Many factors have been associated with treatment seeking delay, but the research findings are contradictory. Symptom characteristics (severity and suddenness of chest pain), sociodemographics (age, gender, ethnicity, socioeconomic status), health status (diabetes, previous AMI, comorbidities), and patient behaviour (need to consult with friends/family) have been associated, although not consistently, with “delay times”.14–19

Conflicting findings have been reported with regard to gender and treatment delay times. Some researchers have found no gender differences,20–23 yet others have reported that women delay treatment longer than do men.17,24,25 Researchers also have focused on whether there are ethnic differences in symptom recognition. Having seen that South Asian people in the UK have greater treatment delays than Europeans, Chaturvedi et al examined whether there were differences in ethnic groups’ interpretations of and probable responses to symptoms of AMI.26 They found no apparent differences in Hindus’, Sikhs’, and Europeans’ ability to identify the pain described in a case study as cardiac in origin, although South Asians were “more anxious” about the problem and were more likely than Europeans to report that they would seek immediate care.26

We further developed the ideas of Chaturvedi et al by exposing a random sample of the public to a hypothetical scenario of a person experiencing symptoms suggestive of AMI. Using an experimental design, we manipulated the gender identity of the person in the scenario to find out if the gender of the respondent, or of the affected person in the scenario, was associated with lay assessments. We also investigated whether ethnicity was associated with symptom recognition. Our final objective was to determine the factors associated with the recommendation of enacting 9-1-1 services.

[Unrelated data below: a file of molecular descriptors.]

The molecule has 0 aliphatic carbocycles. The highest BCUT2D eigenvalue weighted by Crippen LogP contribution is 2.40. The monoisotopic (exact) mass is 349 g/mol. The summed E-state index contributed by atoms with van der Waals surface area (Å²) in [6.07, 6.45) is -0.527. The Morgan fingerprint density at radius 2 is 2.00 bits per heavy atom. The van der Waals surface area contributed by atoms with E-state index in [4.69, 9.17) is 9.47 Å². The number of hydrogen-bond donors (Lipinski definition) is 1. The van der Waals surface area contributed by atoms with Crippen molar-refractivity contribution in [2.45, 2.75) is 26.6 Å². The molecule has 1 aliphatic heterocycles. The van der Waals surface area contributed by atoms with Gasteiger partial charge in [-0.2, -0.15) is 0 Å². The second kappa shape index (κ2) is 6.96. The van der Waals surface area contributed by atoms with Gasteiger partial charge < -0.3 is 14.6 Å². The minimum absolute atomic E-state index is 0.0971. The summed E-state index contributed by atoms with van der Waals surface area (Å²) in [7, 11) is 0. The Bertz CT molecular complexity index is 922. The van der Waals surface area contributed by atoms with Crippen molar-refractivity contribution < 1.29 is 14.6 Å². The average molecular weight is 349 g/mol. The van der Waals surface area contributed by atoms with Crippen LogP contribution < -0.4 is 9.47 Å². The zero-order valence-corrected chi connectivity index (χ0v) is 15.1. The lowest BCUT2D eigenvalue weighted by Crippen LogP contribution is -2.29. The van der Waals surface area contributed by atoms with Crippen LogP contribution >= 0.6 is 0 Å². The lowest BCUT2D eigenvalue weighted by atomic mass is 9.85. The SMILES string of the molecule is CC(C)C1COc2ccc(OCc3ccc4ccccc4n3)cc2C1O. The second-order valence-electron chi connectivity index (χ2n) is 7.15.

METHODS

Sample

Data for this study were derived from a telephone survey of a random sample of men and women (n = 3419), 40 years of age and older, and living in the Greater Vancouver area of British Columbia (BC), Canada. People of Chinese and South Asian origin form the two largest visible minority populations in the city, making up 70% of all visible minority groups.27 In the 2001 census, 17.4% of people of all ages identified their ethnic origin as Chinese (partially or fully) and 8.4% identified as South Asian.

The sample was obtained from the population based BC Ministry of Health Services Client Registry Database. The registry includes the name, date of birth, sex, address, and telephone number of all insured residents.28 To be listed in the client registry, residents must have lived in BC for at least three months and applied for the Medical Services Plan; military and Royal Canadian Mounted Police personnel are excluded. Because private basic health insurance is not available the registry provides comprehensive coverage of the population. None the less, the potential for error does exist because people change residence or die (the registry routinely updates the list). Others have found that people over 40 years of age are most likely to have correct information in the client database, which may result because of frequent medical visits and hence regular updates to the registry.28

Approval for accessing the list and conducting the study was received from the Ministry of Health’s Confidentiality Agreement: Security Provisions for Personal Information in Individual Identifiable Form and from the University of British Columbia’s Behavioural Research Ethics Board, respectively. The study conforms to the principles embodied in the Declaration of Helsinki and the Canadian Tri-Council Policy Statement: Ethical Conduct for Research Involving Humans.

Data collection